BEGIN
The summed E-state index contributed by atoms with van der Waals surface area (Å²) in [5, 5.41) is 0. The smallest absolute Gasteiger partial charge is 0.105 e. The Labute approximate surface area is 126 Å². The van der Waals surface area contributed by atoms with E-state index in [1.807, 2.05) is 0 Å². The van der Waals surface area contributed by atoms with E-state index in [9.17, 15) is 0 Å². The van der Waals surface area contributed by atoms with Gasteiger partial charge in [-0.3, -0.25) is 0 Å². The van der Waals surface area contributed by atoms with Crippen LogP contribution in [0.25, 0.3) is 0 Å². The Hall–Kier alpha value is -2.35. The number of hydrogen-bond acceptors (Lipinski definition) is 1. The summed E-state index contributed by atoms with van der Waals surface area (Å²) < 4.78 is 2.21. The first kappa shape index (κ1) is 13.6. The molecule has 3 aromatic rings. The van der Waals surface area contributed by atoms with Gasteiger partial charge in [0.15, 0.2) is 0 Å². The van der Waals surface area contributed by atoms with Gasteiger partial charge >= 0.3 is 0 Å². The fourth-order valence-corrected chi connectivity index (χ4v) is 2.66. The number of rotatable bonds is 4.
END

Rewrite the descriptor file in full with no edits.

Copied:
The summed E-state index contributed by atoms with van der Waals surface area (Å²) in [5, 5.41) is 0. The smallest absolute Gasteiger partial charge is 0.105 e. The Labute approximate surface area is 126 Å². The van der Waals surface area contributed by atoms with E-state index in [1.807, 2.05) is 0 Å². The van der Waals surface area contributed by atoms with E-state index in [9.17, 15) is 0 Å². The van der Waals surface area contributed by atoms with Gasteiger partial charge in [-0.3, -0.25) is 0 Å². The van der Waals surface area contributed by atoms with Crippen LogP contribution in [0.25, 0.3) is 0 Å². The Hall–Kier alpha value is -2.35. The number of hydrogen-bond acceptors (Lipinski definition) is 1. The summed E-state index contributed by atoms with van der Waals surface area (Å²) < 4.78 is 2.21. The first kappa shape index (κ1) is 13.6. The molecule has 3 aromatic rings. The van der Waals surface area contributed by atoms with Gasteiger partial charge in [0.15, 0.2) is 0 Å². The van der Waals surface area contributed by atoms with Gasteiger partial charge >= 0.3 is 0 Å². The fourth-order valence-corrected chi connectivity index (χ4v) is 2.66. The number of rotatable bonds is 4.